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A woman chanting after drinking pigs blood. The Abelling Tribe believe that Anitos (spirits) will reveal to them certain parts of their future by inhabiting the body of a tribe elder for a given time. For this to happen, the elders perform a long-standing ritual that lasts for three days. There is constant dancing where spirits enter the bodies of the elders and on the last day a pig is sacrificed and the elders drink the blood of the dying pig. (Tarlac, Philippines)

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Two Agta men catch an octopus on the northeast coast of Isabela. The men use a metal spear to pierce the octopus hiding in the rock and takes the two of them to pull it out. Most Agta fishermen use a pair of goggles made from wood, glass, and rubberbands, a metal spear propelled by a heavy rubber band, and occasionally a small steel barbed head attached to a line and a wooden shaft. However, today you can see many Agta men wearing plastic, manufactured goggles. Agta fishermen can stay out for hours at a time hunting fish and other marine life. (Isabela, Philippines)

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Agta are traditionally nomadic hunter-gatherers living in small temporary camps widely-scattered over several thousand square kilometers of dense rainforest in the Sierra Madre of eastern Luzon. Today they are most definitely a post-foraging society as they changed from foragers to peasants in the 1980s. The most salient activity of Agta men was hunting wild pig, deer, and monkey with bow and arrow. Much of their time is spent in collecting forest products for trade: wild game, rattan, honey, tree resin, orchids, etc. (Thomas Headland) (Isabela, Philippines)

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An Agta father taking time to look after his child while waiting for the rain to clear. Typically, there are very defined roles for men and women within the many indigenous groups throughout the archipelago. Women tend to be the caretakers of their young children while men are often the ones making a living or gathering food for the family. (Isabela, Philippines)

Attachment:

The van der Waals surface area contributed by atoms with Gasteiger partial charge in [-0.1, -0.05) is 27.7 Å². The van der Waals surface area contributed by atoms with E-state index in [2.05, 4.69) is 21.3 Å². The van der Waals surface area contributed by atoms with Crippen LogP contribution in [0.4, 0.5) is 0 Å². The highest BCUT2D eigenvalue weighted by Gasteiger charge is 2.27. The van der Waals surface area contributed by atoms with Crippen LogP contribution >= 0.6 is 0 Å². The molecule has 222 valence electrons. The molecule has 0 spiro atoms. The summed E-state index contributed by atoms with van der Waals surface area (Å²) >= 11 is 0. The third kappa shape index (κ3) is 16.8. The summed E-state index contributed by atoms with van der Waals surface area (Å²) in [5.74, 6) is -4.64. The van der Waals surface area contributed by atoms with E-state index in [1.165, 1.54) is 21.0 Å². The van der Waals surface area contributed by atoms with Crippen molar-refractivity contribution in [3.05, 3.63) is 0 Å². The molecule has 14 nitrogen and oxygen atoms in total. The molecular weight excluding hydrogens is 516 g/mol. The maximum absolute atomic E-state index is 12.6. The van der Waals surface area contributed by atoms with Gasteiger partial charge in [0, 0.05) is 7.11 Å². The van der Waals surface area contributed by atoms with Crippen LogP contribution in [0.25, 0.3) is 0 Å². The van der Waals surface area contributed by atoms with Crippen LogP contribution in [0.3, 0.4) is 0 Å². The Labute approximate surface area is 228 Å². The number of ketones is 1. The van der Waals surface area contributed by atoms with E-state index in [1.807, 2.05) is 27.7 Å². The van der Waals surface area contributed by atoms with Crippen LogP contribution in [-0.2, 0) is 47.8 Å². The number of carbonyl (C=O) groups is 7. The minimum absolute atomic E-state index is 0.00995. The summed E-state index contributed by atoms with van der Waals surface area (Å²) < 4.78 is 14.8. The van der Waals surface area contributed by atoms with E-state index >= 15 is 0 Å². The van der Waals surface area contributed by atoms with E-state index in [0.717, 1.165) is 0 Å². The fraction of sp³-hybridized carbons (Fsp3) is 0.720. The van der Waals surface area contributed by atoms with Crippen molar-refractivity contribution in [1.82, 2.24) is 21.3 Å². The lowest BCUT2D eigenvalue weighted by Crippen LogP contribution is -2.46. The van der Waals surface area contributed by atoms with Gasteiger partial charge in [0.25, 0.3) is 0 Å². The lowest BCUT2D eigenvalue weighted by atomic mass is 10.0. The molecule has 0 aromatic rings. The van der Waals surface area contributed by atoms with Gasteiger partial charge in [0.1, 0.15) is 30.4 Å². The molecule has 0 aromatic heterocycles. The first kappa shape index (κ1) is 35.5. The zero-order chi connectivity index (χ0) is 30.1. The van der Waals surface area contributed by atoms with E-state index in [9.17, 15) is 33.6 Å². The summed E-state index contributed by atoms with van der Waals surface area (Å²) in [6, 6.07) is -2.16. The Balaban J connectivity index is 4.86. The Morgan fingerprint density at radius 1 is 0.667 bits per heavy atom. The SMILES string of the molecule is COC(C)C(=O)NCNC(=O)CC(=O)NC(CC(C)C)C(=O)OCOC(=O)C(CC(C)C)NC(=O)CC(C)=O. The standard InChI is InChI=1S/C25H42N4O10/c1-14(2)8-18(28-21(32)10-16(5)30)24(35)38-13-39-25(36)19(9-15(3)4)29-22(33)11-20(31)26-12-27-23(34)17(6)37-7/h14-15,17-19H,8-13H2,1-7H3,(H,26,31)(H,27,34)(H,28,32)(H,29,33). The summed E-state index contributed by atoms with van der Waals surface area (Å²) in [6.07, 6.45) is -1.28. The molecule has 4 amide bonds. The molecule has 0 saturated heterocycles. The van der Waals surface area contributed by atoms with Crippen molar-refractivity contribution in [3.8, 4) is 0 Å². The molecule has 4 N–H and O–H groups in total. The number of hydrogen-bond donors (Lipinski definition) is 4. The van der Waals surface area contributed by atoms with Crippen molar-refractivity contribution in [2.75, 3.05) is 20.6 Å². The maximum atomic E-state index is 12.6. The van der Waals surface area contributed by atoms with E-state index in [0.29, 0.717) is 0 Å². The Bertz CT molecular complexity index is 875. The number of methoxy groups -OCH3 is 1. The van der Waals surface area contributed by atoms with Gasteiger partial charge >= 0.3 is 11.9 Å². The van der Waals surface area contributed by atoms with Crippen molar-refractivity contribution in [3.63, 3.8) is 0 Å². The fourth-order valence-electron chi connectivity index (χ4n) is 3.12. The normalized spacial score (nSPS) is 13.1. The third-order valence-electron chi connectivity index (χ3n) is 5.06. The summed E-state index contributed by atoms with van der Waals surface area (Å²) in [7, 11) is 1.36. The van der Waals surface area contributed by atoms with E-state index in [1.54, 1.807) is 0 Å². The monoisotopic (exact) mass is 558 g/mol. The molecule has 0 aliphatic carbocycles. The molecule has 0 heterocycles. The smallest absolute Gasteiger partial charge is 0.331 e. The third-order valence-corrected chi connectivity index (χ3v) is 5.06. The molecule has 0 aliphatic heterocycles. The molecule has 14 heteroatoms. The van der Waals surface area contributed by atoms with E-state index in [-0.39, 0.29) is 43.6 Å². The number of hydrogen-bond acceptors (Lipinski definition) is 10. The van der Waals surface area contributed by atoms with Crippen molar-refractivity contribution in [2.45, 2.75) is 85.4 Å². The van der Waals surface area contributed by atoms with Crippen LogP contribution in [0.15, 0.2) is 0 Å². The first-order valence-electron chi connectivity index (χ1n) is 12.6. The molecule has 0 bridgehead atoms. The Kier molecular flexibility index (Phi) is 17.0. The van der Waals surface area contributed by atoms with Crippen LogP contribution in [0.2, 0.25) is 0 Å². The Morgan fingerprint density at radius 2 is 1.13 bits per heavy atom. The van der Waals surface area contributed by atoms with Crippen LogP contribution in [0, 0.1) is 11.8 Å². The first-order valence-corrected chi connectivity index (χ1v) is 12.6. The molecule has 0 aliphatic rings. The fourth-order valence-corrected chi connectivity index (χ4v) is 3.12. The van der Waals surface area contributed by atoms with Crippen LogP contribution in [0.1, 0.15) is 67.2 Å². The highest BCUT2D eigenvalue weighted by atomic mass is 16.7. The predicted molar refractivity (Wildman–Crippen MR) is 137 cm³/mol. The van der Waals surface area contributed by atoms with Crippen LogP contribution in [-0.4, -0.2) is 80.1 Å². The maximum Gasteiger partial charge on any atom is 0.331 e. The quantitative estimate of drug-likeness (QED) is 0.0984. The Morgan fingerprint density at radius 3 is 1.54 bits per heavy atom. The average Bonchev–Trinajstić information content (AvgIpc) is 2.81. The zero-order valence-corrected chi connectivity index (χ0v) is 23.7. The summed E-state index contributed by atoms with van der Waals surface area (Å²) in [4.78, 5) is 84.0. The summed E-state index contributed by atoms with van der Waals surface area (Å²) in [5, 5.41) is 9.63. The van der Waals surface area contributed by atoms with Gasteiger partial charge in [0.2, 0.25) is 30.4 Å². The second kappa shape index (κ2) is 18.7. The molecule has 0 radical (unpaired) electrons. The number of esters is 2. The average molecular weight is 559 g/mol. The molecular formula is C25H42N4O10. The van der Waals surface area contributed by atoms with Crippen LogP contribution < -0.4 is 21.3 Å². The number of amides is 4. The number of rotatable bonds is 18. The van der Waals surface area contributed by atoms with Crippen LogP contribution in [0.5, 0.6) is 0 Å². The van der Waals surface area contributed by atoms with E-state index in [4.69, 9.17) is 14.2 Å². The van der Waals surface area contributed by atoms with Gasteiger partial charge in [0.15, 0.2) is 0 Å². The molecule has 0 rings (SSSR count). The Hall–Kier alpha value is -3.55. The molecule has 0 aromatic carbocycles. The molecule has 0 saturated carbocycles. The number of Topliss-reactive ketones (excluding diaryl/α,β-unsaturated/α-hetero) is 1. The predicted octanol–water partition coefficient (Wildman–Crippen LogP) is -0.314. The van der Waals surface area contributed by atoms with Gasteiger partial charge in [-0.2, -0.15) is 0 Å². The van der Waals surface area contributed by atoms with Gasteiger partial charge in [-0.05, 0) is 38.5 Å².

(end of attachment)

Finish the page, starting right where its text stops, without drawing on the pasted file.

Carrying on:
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Agta children playing a game of basketball on the side of their home. Popular Filipino sports have been adopted by many indigenous groups, basketball being the most significant. In rural villages, children games such as holen (marbles), shatong (stick flinging) and sungkit-goma (rubber bands) are also commonly played. (Isabela, Philippines)

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Agta women and children talking around a fire while heating water for coffee. Eating and socializing is an important time each day for community members to talk and build relationships. Dogs also enjoy the heat of the fire during rainy weather. This particular community is small with roughly eight families and almost everyone is related to each other in some way. Rice, sugar, coffee and tobacco are important items in villages like this one, but are often hard to come by because of the cost. Many times, instead of being purchased, these items will be traded for in exchange for fresh fish, maize, or other products collected from the forest. (Cagayan, Philippines)

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Nager, a Badjao fisherman, preparing to dive from his boat while his son waits onboard. Spearfishing in these waters takes a lot of time and concentration. Many of the larger fish have already been over-fished by more destructive means and it can take hours of effort to find small sized fish. Badjaos are noted for their exceptional abilities in free-diving, with physical adaptations that enable them to see better and dive longer underwater. Divers work long days with the “greatest daily apnea diving time reported in humans” of greater than 5 hours per day submerged. Some Badjaos intentionally rupture their eardrums at an early age in order to facilitate diving and hunting at sea. Many older Badjaos are therefore hard of hearing. (Davao del Sur, Mindanao, Philippines)

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A Badjao spearfisherman diving underwater to look for fish while a family member waits above. Badjao fishermen in this region of Mindanao often have to spend many hours searching for food because of the areas depleted fisheries. (Davao del Sur, Mindanao, Philippines)

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Two Ibanag boys using a bamboo raft on the Pinacanauan River, a tributary of the Cagayan River. The Ibanags are an ethnolinguistic minority numbering a little more than half a million people, who inhabit the provinces of Cagayan, Isabela and Nueva Vizcaya. They are one of the largest ethnolinguistic minorities in the Philippines and speak the same language under the same name. Ibanag is also known as “Ybanag” and “Ybanak” or “Ibanak” and is derived from the Cagayan River\’s ancient name, Bannag. (Cagayan, Philippines)

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Much of the culture and life in the Cordilleras revolves around rice. From planting to harvest, each period represents a time that is honored and sacred in its own way. Rice is the staple crop for most of the indigenous groups in this region and they have built some of the biggest and most advanced rice terraces in the world. These terraces represent an ancient and sustainable system for communal rice production. To this day many of the tribes still practice thanksgiving rituals before planting and at harvest time. The Begnas ritual for the Kankanaey and the Bumayah for the Ifugao people are two examples of this. (Kalinga, Cordilleras, Philippines)

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